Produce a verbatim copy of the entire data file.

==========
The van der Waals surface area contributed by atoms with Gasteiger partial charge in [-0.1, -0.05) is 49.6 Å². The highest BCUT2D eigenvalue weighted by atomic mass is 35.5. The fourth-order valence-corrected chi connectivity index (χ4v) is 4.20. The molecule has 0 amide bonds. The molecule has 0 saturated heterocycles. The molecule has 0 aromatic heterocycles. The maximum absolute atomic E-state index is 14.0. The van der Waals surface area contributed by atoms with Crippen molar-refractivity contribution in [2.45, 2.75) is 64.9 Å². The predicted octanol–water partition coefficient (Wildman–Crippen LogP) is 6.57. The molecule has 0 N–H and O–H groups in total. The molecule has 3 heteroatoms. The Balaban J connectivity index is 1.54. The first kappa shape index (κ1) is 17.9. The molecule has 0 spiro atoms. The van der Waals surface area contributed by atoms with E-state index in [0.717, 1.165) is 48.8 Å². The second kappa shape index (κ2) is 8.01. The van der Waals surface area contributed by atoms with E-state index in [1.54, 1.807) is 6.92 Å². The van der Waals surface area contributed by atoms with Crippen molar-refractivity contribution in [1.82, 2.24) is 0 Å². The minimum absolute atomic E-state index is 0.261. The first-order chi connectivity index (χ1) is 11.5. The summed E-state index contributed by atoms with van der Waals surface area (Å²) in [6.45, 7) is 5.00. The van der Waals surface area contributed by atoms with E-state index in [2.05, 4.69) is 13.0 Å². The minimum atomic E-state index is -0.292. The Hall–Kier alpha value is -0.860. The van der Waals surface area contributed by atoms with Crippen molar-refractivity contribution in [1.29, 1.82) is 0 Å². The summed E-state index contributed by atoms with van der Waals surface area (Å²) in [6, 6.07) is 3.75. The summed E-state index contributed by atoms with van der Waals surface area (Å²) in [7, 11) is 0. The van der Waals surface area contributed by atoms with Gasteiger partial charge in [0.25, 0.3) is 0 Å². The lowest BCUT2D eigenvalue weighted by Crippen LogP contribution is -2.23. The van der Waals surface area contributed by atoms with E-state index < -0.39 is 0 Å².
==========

The van der Waals surface area contributed by atoms with Gasteiger partial charge in [-0.1, -0.05) is 49.6 Å². The highest BCUT2D eigenvalue weighted by atomic mass is 35.5. The fourth-order valence-corrected chi connectivity index (χ4v) is 4.20. The molecule has 0 amide bonds. The molecule has 0 saturated heterocycles. The molecule has 0 aromatic heterocycles. The maximum absolute atomic E-state index is 14.0. The van der Waals surface area contributed by atoms with Crippen molar-refractivity contribution in [2.45, 2.75) is 64.9 Å². The predicted octanol–water partition coefficient (Wildman–Crippen LogP) is 6.57. The molecule has 0 N–H and O–H groups in total. The molecule has 3 heteroatoms. The Balaban J connectivity index is 1.54. The first kappa shape index (κ1) is 17.9. The molecule has 0 spiro atoms. The van der Waals surface area contributed by atoms with E-state index in [0.717, 1.165) is 48.8 Å². The second kappa shape index (κ2) is 8.01. The van der Waals surface area contributed by atoms with E-state index in [1.54, 1.807) is 6.92 Å². The van der Waals surface area contributed by atoms with Crippen molar-refractivity contribution in [1.82, 2.24) is 0 Å². The minimum absolute atomic E-state index is 0.261. The first-order chi connectivity index (χ1) is 11.5. The summed E-state index contributed by atoms with van der Waals surface area (Å²) in [6.45, 7) is 5.00. The van der Waals surface area contributed by atoms with E-state index in [2.05, 4.69) is 13.0 Å². The minimum atomic E-state index is -0.292. The Hall–Kier alpha value is -0.860. The van der Waals surface area contributed by atoms with Crippen molar-refractivity contribution in [1.29, 1.82) is 0 Å². The summed E-state index contributed by atoms with van der Waals surface area (Å²) in [6, 6.07) is 3.75. The summed E-state index contributed by atoms with van der Waals surface area (Å²) in [7, 11) is 0. The van der Waals surface area contributed by atoms with Gasteiger partial charge in [0.25, 0.3) is 0 Å². The lowest BCUT2D eigenvalue weighted by Crippen LogP contribution is -2.23. The van der Waals surface area contributed by atoms with E-state index < -0.39 is 0 Å².